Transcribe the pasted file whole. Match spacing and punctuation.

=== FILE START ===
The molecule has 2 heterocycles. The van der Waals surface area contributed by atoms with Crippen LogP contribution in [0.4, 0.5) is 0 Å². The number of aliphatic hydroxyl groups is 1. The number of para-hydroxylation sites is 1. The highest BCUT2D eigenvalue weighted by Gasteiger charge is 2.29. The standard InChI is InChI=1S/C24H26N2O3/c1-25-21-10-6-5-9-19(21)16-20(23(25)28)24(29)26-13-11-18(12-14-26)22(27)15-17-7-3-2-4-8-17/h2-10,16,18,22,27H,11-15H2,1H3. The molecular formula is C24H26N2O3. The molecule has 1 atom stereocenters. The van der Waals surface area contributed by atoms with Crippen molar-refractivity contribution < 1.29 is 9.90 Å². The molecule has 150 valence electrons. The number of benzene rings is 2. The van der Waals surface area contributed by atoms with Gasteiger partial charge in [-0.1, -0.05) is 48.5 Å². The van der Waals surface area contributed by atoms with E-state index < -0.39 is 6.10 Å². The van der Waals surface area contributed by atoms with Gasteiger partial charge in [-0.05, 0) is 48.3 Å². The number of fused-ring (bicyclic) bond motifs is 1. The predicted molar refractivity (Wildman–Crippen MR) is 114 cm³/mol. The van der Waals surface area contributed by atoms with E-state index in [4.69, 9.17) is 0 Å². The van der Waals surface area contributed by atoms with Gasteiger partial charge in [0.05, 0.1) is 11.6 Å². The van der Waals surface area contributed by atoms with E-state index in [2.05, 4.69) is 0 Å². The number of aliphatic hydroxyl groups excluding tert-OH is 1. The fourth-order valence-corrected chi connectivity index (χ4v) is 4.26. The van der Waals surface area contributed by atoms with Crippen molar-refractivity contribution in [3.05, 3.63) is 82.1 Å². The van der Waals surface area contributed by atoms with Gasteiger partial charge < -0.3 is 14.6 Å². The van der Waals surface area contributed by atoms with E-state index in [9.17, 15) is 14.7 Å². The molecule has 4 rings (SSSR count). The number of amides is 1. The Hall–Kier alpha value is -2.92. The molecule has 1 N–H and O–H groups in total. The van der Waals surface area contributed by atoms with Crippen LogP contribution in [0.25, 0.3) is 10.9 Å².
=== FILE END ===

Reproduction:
The molecule has 2 heterocycles. The van der Waals surface area contributed by atoms with Crippen LogP contribution in [0.4, 0.5) is 0 Å². The number of aliphatic hydroxyl groups is 1. The number of para-hydroxylation sites is 1. The highest BCUT2D eigenvalue weighted by Gasteiger charge is 2.29. The standard InChI is InChI=1S/C24H26N2O3/c1-25-21-10-6-5-9-19(21)16-20(23(25)28)24(29)26-13-11-18(12-14-26)22(27)15-17-7-3-2-4-8-17/h2-10,16,18,22,27H,11-15H2,1H3. The molecular formula is C24H26N2O3. The molecule has 1 atom stereocenters. The van der Waals surface area contributed by atoms with Crippen molar-refractivity contribution < 1.29 is 9.90 Å². The molecule has 150 valence electrons. The number of benzene rings is 2. The van der Waals surface area contributed by atoms with Gasteiger partial charge in [-0.1, -0.05) is 48.5 Å². The van der Waals surface area contributed by atoms with E-state index < -0.39 is 6.10 Å². The van der Waals surface area contributed by atoms with Gasteiger partial charge in [-0.05, 0) is 48.3 Å². The number of fused-ring (bicyclic) bond motifs is 1. The predicted molar refractivity (Wildman–Crippen MR) is 114 cm³/mol. The van der Waals surface area contributed by atoms with E-state index in [4.69, 9.17) is 0 Å². The van der Waals surface area contributed by atoms with Gasteiger partial charge in [0.05, 0.1) is 11.6 Å². The van der Waals surface area contributed by atoms with E-state index in [2.05, 4.69) is 0 Å². The number of aliphatic hydroxyl groups excluding tert-OH is 1. The fourth-order valence-corrected chi connectivity index (χ4v) is 4.26. The van der Waals surface area contributed by atoms with Crippen molar-refractivity contribution in [3.05, 3.63) is 82.1 Å². The van der Waals surface area contributed by atoms with Gasteiger partial charge < -0.3 is 14.6 Å². The van der Waals surface area contributed by atoms with E-state index in [9.17, 15) is 14.7 Å². The molecule has 4 rings (SSSR count). The number of amides is 1. The Hall–Kier alpha value is -2.92. The molecule has 1 N–H and O–H groups in total. The van der Waals surface area contributed by atoms with Crippen LogP contribution in [0.25, 0.3) is 10.9 Å².